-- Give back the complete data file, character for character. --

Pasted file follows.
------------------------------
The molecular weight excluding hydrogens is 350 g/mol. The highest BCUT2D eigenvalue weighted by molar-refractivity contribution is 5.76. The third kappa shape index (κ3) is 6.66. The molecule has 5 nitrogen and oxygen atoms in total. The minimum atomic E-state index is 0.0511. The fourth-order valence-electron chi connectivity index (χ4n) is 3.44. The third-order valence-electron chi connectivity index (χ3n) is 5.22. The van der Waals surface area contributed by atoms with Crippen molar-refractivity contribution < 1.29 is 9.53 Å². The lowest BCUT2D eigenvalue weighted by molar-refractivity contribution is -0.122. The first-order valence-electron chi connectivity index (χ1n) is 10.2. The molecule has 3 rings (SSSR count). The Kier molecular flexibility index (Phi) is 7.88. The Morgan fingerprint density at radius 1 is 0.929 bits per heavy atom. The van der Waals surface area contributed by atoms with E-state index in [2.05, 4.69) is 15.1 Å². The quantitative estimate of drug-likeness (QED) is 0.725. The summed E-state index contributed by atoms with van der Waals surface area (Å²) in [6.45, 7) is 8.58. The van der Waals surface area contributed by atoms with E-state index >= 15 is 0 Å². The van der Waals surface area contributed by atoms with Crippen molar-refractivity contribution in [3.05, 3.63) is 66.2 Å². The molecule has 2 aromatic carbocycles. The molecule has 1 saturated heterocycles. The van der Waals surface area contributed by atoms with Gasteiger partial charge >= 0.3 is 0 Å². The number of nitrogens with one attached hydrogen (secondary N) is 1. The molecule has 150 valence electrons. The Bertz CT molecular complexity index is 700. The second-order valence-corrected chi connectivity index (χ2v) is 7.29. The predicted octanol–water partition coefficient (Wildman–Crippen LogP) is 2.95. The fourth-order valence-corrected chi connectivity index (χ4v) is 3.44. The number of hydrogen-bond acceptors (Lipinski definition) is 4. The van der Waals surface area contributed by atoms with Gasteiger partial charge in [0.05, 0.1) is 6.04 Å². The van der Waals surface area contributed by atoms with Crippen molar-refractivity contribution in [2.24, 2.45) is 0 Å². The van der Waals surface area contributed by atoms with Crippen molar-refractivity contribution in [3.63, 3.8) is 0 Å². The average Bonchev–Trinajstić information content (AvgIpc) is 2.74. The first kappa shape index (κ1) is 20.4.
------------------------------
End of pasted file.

The molecular weight excluding hydrogens is 350 g/mol. The highest BCUT2D eigenvalue weighted by molar-refractivity contribution is 5.76. The third kappa shape index (κ3) is 6.66. The molecule has 5 nitrogen and oxygen atoms in total. The minimum atomic E-state index is 0.0511. The fourth-order valence-electron chi connectivity index (χ4n) is 3.44. The third-order valence-electron chi connectivity index (χ3n) is 5.22. The van der Waals surface area contributed by atoms with Crippen molar-refractivity contribution < 1.29 is 9.53 Å². The lowest BCUT2D eigenvalue weighted by molar-refractivity contribution is -0.122. The first-order valence-electron chi connectivity index (χ1n) is 10.2. The molecule has 3 rings (SSSR count). The Kier molecular flexibility index (Phi) is 7.88. The Morgan fingerprint density at radius 1 is 0.929 bits per heavy atom. The van der Waals surface area contributed by atoms with E-state index in [2.05, 4.69) is 15.1 Å². The quantitative estimate of drug-likeness (QED) is 0.725. The summed E-state index contributed by atoms with van der Waals surface area (Å²) in [6.45, 7) is 8.58. The van der Waals surface area contributed by atoms with E-state index >= 15 is 0 Å². The van der Waals surface area contributed by atoms with Crippen molar-refractivity contribution in [3.05, 3.63) is 66.2 Å². The molecule has 2 aromatic carbocycles. The molecule has 1 saturated heterocycles. The van der Waals surface area contributed by atoms with Gasteiger partial charge >= 0.3 is 0 Å². The number of nitrogens with one attached hydrogen (secondary N) is 1. The molecule has 150 valence electrons. The Bertz CT molecular complexity index is 700. The second-order valence-corrected chi connectivity index (χ2v) is 7.29. The predicted octanol–water partition coefficient (Wildman–Crippen LogP) is 2.95. The fourth-order valence-corrected chi connectivity index (χ4v) is 3.44. The number of hydrogen-bond acceptors (Lipinski definition) is 4. The van der Waals surface area contributed by atoms with Gasteiger partial charge in [0.05, 0.1) is 6.04 Å². The van der Waals surface area contributed by atoms with Crippen molar-refractivity contribution in [2.24, 2.45) is 0 Å². The van der Waals surface area contributed by atoms with Crippen molar-refractivity contribution in [3.63, 3.8) is 0 Å². The average Bonchev–Trinajstić information content (AvgIpc) is 2.74. The first kappa shape index (κ1) is 20.4.